In 1919, a loosely structured "National Committee"marker organized angry steel workers for a nationwide job action. Tensions ran high that summer, especially after the killing of union organizer markerFanny Sellins and the arrests of Mother Jones in Duquesne and Homestead during the Monongahela Valley "free speech" campaigns. When the strike call went out that fall more than a quarter million workers walked off the job in the great markersteel strike of 1919, shutting down steel plants across the country.

Steel Workers Vote as Government Watches.
Steel Workers Vote as Government Watches
Already suspicious of foreigners, newspapers across the nation reported that foreign radicals caused the strike. "Bolshevism offers no possibility of advance for labor," warned the Harrisburg Telegraph. "It is an imported theory fomented by foreigners." Pittsburgh papers hostile to the striking immigrants ran daily headlines on how the strike was failing, as full page ads in more than eight languages urged strikers to be "100% American" and return to work.

The striking steelworkers held out for more than three months before returning to the mills in defeat. After that, the struggle to organize Pennsylvania's steel mills fell silent for more than a decade.

Donald Nelson, Chairman of the War Production Board meets with the nation's leaders to discuss plans for the production drive.
Donald Nelson, Chairman of the War Production Board, meets with AFL president...
In the 1930s, a sea change in state and federal government allowed steel unionism to flourish. In 1933, Labor Secretary markerFrances Perkins came to Homestead, Pennsylvania, and when the town's officials refused her permission to address a group of steel workers, met with them at a nearby post office. Over federal property the minions of the steel companies no longer had control.

The labor friendly New Deal reforms, especially the landmark Wagner Act of 1935, put the federal government squarely on the side of labor unions. Equally important were changes in the state of Pennsylvania. In the early 1930s Governor markerGifford Pinchot intervened on behalf of labor organizers, and his wife later addressed labor rallies in steel towns.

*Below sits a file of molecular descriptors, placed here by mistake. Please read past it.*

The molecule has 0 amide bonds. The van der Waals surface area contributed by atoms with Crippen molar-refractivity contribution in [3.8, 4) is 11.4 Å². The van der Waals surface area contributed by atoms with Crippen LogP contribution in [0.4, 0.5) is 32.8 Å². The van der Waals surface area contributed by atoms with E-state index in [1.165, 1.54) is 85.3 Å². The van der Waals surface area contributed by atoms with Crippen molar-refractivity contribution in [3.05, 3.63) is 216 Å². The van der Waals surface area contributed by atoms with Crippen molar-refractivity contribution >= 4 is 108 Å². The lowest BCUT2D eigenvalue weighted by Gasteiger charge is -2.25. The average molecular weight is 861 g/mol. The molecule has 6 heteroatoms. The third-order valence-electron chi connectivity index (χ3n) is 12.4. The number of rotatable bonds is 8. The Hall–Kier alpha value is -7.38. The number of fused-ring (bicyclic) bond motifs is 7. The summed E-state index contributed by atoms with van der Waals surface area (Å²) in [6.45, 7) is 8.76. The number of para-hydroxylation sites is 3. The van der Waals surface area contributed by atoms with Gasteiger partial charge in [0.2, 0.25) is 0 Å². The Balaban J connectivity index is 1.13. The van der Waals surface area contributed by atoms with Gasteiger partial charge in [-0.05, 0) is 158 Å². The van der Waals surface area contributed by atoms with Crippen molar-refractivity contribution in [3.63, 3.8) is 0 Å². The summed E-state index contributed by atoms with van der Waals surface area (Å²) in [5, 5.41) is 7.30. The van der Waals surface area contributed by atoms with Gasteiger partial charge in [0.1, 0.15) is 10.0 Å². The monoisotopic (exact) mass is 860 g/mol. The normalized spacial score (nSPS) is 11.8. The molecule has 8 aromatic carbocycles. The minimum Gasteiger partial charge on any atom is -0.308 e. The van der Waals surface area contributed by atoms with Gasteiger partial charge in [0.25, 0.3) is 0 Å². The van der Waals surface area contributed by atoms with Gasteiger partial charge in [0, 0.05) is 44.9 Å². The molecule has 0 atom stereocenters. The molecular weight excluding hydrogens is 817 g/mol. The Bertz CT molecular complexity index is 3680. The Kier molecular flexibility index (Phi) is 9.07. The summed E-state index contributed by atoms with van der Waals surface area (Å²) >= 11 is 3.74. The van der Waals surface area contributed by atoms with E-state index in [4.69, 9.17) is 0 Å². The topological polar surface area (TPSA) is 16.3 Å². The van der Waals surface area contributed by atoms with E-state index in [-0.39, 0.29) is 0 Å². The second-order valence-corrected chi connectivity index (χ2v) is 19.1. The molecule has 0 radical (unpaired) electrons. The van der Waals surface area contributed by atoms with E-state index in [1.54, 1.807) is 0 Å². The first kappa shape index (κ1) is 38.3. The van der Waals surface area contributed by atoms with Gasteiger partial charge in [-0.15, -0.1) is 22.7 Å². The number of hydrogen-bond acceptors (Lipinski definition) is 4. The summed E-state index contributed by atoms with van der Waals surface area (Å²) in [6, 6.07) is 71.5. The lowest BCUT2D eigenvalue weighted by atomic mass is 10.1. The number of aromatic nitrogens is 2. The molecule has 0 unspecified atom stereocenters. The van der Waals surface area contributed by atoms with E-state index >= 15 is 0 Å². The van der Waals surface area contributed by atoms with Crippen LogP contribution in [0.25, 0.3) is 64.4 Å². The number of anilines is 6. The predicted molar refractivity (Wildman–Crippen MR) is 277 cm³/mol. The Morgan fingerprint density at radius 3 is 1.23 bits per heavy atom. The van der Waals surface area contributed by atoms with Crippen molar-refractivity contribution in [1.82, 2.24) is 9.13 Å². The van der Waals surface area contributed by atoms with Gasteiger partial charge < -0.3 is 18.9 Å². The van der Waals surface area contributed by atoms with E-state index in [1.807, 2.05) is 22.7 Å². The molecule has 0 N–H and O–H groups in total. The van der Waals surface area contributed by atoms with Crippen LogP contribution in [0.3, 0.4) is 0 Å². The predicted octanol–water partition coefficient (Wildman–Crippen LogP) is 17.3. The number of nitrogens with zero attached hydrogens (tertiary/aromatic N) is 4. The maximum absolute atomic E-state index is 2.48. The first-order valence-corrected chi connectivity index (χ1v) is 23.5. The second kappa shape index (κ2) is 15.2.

During the steel organizing campaign of the late 1930s lieutenant governor Thomas Kennedy was also secretary-treasurer of the United Mine Workers. Gone were the days when union organizers were terrorized by the state's notorious Coal and Iron Police, which often operated as the private police of steel companies.

Men wearing picket signs marching in the snow.
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Striking steelworkers picketing outside the Carnegie-Illinois Steel Corporation...
In the early 1900s, John L. Lewis, head of the United Mine Workers of America, had successfully organized coal miners everywhere except in the "captive mines" owned by the stubbornly antiunion steel companies. After breaking with the AFL, Lewis in 1936 helped form the markerCommittee for Industrial Organization and the Steel Workers Organizing Committee (SWOC). His trusted vice-president, Phil Murray of Pennsylvania, became the chairman of SWOC.

Well disciplined and tightly organized, SWOC absorbed the Amalgamated Association - then consisting of "some old puddlers and people like that" - and soon collected 125,000 membership cards.

Bethlehem Steel, Abandoned locker, 2006.
Abandoned locker, Bethlehem Steel Works, Bethlehem, PA, by Don Giles, 2006.
Myron Taylor, U.S. Steel's chairman, saw the writing on the wall. The victory of the United Autoworkers sit-down strike at Flint, Michigan in February 1937, and the need for labor peace to meet large armor plate orders from Europe pushed him to meet secretly with Lewis. That March, Taylor agreed to formally recognize SWOC.

Scarcely a month later, the Supreme Court handed down a landmark ruling in markerNational Labor Relations Board v. Jones and Laughlin Steel Corp. that affirmed workers' rights to choose representatives and to bargain collectively with employers over wages, hours, and working conditions.

In May, workers at the vast Jones and Laughlin Aliquippa plant voted for SWOC as their representative and won a contract after a tense two-day strike. A rear-guard action by the resolutely antiunion "Little Steel" companies, led by Bethlehem's markerEugene Grace and Republic Steel's Tom Girdler, delayed until 1941 the steel industry's full recognition of workers' rights to organize.

By the end of World War II, however, the steelworkers' union had fully arrived. A profile in Fortune magazine described the United Steelworkers of America as a business union "in the best sense of the word." The steelworkers' offices were in the top office buildings, and its officers were as well dressed as any corporate executive. In sharp contrast with the democratic and ill-disciplined automobile workers, the steelworkers according to Fortune "formed . . . a compact, hard-hitting phalanx ready to face employers with no sabotaging or ideological sass from the rear ranks."

Philip Murray, SWOC's founding chairman, and David J. McDonald, its first secretary-treasurer, led the steelworkers from 1936 to 1965. During these decades, with the gaining of pensions, vacations, holidays, and medical benefits, blue-collar steel workers often became middle-class consumers.